There’s a phrase in Japanese which means something like, “a bee comes to a crying face”, meaning that misfortunes always follow each other. As you’re crying over something bad that happened, that’s when a bee will roll up and sting your nose.
Well, just as I was beginning to get over my enteritis, the school festival started. I wandered on down to the local Town Hall to watch the day’s stage performances yesterday, took a nice seat, and instantly felt a sharp painful sting in my lower leg. I flung my leg out and saw something dangling from under it. I shook it off, and realised it was a giant bloody hornet, which I promptly stood on before it could recover its senses.
Then I hobbled out of the Hall in intense pain.
The school nurse administered a little First Aid as my leg swelled up and everybody wondered if I was going to have an allergic reaction. A quick trip to the doctor down the road got me some ointment to rub on it, and I’ve been unable to walk properly since.
I decided to do a little net research on the bastard, and here’s some interesting info. The Asian Giant Hornet is the world’s largest hornet (measuring about 51mm long). In Japanese, they call it the “sparrow bee”, since it’s like a bloody small bird. Its sting hurts like shit. After it stung me, my entire lower leg was in pain for the rest of the day, and I constantly kept getting sharp stabbing pains re-occurring where it got me, like red-hot wires poking in. It turns out the venom contains the highest dosage of something called acetylcholine out of any bee/wasp, which is a nifty little chemical that stimulates pain nerves, actually intensifying the pain. Also, thanks to its size, it injects more venom than the average bee in the first place. The venom can dissolve human tissue, and in fact, about 40 people in Japan die per year thanks to being stung by these little marvels.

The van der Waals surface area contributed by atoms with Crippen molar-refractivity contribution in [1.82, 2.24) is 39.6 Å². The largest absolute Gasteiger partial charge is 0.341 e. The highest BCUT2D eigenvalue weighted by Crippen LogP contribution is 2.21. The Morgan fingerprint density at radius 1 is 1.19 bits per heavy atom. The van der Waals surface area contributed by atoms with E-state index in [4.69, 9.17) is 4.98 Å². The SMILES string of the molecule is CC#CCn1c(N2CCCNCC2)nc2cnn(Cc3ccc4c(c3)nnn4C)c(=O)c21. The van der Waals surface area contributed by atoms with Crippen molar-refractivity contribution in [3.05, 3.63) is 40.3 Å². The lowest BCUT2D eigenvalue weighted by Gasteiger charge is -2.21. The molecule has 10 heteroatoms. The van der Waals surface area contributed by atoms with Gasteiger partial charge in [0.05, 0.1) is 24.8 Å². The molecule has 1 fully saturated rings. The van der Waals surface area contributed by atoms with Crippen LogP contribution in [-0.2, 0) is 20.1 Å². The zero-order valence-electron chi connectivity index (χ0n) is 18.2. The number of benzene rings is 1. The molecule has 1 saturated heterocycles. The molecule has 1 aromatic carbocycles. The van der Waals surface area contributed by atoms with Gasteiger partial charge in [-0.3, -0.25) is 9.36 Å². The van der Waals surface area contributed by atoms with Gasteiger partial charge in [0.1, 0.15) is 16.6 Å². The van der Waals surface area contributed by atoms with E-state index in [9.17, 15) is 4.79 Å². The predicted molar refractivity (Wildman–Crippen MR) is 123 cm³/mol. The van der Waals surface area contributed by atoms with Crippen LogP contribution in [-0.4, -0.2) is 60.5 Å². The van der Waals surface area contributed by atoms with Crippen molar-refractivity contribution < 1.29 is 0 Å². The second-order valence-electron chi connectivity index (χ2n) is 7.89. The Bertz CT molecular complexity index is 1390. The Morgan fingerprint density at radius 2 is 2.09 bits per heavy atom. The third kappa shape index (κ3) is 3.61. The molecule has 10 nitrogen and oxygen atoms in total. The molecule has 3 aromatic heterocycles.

So now, I’m sitting here almost 2 full days after the sting with an inflated, red leg which is hot and painful, and wondering when the hell I’m going to finally be able to enjoy being back in Japan. Since the little soldier decided to engage me in mortal combat, I’ve got his carcass in a vial on my bookcase as a trophy. Here’s hoping my leg doesn’t get dissolved.
Finally, here’s a little vid of about 30 of the characters taking on a beehive of around 30,000 of your more common garden-variety bees. Brutal.